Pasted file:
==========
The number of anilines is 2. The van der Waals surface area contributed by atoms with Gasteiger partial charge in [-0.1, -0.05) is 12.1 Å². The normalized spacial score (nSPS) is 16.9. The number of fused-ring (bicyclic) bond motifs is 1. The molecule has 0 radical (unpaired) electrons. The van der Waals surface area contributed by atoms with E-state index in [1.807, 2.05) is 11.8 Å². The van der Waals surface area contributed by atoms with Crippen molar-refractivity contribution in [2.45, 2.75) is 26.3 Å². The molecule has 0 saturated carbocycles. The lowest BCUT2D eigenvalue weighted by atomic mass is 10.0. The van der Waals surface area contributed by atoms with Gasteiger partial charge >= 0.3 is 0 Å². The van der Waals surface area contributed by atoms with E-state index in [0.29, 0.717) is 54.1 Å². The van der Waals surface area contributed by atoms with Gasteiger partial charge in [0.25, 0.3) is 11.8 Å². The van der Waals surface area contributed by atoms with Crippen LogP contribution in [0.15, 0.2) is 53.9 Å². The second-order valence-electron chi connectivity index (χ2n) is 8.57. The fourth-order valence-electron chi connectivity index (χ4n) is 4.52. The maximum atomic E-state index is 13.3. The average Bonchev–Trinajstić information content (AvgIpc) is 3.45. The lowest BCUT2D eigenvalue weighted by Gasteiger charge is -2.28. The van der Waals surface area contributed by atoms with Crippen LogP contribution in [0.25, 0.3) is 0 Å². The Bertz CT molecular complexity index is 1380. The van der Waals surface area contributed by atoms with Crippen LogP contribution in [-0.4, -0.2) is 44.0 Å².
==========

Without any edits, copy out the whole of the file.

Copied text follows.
The number of anilines is 2. The van der Waals surface area contributed by atoms with Gasteiger partial charge in [-0.1, -0.05) is 12.1 Å². The normalized spacial score (nSPS) is 16.9. The number of fused-ring (bicyclic) bond motifs is 1. The molecule has 0 radical (unpaired) electrons. The van der Waals surface area contributed by atoms with E-state index in [1.807, 2.05) is 11.8 Å². The van der Waals surface area contributed by atoms with Crippen molar-refractivity contribution in [2.45, 2.75) is 26.3 Å². The molecule has 0 saturated carbocycles. The lowest BCUT2D eigenvalue weighted by atomic mass is 10.0. The van der Waals surface area contributed by atoms with Gasteiger partial charge >= 0.3 is 0 Å². The van der Waals surface area contributed by atoms with E-state index in [0.29, 0.717) is 54.1 Å². The van der Waals surface area contributed by atoms with Gasteiger partial charge in [0.25, 0.3) is 11.8 Å². The van der Waals surface area contributed by atoms with Crippen LogP contribution in [0.15, 0.2) is 53.9 Å². The second-order valence-electron chi connectivity index (χ2n) is 8.57. The fourth-order valence-electron chi connectivity index (χ4n) is 4.52. The maximum atomic E-state index is 13.3. The average Bonchev–Trinajstić information content (AvgIpc) is 3.45. The lowest BCUT2D eigenvalue weighted by Gasteiger charge is -2.28. The van der Waals surface area contributed by atoms with Crippen LogP contribution in [0.25, 0.3) is 0 Å². The Bertz CT molecular complexity index is 1380. The van der Waals surface area contributed by atoms with Crippen LogP contribution in [-0.4, -0.2) is 44.0 Å².